Medline ® Abstract for Reference 56
of 'Systemic chemotherapy for nonoperable metastatic colorectal cancer: Treatment recommendations'
A combined oncogenic pathway signature of BRAF, KRAS and PI3KCA mutation improves colorectal cancer classification and cetuximab treatment prediction.
Tian S, Simon I, Moreno V, Roepman P, Tabernero J, Snel M, van't Veer L, Salazar R, Bernards R, Capella G
Gut. 2013;62(4):540. Epub 2012 Jul 14.
OBJECTIVE: To develop gene expression profiles that characterise KRAS-, BRAF- or PIK3CA-activated- tumours, and to explore whether these profiles might be helpful in predicting the response to the epidermal growth factor receptor (EGFR) pathway inhibitors better than mutation status alone.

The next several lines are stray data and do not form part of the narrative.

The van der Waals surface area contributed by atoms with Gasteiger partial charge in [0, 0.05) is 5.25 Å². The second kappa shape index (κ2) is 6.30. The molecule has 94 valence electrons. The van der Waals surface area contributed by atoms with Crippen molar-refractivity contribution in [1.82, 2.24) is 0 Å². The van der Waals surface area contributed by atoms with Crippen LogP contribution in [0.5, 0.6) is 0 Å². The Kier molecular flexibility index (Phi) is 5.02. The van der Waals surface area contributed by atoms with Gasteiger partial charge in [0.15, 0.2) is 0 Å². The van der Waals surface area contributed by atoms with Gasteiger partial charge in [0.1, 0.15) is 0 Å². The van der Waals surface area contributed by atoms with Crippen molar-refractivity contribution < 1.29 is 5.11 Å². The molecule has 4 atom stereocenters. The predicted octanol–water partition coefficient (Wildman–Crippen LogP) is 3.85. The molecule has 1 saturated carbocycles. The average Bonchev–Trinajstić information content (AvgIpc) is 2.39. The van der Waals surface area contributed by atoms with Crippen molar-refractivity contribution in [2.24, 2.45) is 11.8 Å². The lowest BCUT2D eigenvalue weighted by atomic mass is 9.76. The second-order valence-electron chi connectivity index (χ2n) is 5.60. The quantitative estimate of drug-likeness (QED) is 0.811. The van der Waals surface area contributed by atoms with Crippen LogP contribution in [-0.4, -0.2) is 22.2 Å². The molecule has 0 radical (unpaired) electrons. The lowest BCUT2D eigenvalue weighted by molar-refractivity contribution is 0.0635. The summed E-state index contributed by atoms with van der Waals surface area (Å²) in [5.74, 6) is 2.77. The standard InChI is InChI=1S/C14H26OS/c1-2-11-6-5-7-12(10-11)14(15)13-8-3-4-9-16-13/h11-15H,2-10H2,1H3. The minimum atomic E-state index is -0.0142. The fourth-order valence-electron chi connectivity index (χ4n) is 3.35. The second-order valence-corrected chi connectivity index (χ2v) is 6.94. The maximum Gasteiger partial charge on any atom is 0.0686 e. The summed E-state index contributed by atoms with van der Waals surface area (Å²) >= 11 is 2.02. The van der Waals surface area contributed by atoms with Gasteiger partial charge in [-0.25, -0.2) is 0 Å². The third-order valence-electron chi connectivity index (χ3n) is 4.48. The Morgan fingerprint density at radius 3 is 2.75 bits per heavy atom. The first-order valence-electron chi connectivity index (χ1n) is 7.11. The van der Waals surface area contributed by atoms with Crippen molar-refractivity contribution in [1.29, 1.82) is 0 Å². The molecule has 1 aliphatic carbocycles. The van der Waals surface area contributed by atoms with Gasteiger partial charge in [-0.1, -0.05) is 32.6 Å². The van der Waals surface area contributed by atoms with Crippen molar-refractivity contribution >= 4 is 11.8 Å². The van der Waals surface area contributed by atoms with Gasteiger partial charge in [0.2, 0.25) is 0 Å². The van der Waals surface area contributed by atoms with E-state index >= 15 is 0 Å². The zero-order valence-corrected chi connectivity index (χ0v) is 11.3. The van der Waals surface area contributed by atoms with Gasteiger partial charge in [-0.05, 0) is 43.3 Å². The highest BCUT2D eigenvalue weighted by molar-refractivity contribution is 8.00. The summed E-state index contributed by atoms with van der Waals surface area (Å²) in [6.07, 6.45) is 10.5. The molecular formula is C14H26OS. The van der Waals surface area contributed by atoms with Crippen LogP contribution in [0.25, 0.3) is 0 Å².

DESIGN: Fresh frozen tumour samples from 381 colorectal cancer (CRC) patients were collected and mutations in KRAS, BRAF and PIK3CA were assessed. Using microarray data, three individual oncogenic and a combined model were developed and validated in an independent set of 80 CRC patients, and in a dataset from metastatic CRC patients treated with cetuximab.
RESULTS: 175 tumours (45.9%) harboured oncogenic mutations in KRAS (30.2%), BRAF (11.0%) and PIK3CA (11.5%). Activating mutation signatures for KRAS (75 genes), for BRAF (58 genes,) and for PIK3CA (49 genes) were developed. The development of a combined oncogenic pathway signature-classified tumours as 'activated oncogenic', or as 'wildtype-like' with a sensitivity of 90.3% and a specificity of 61.7%. Theidentified signature revealed other mechanisms that can activate ERK/MAPK pathway in KRAS, BRAF and PIK3CA wildtype patients. The combined signature is associated with response to cetuximab treatment in patients with metastatic CRC (HR 2.51, p<0.0009).
CONCLUSION: A combined oncogenic pathway signature allows the identification of patients with an active EGFR-signalling pathway that could benefit from downstream pathway inhibition.
Research and Development, Agendia BV, Amsterdam, TheNetherlands.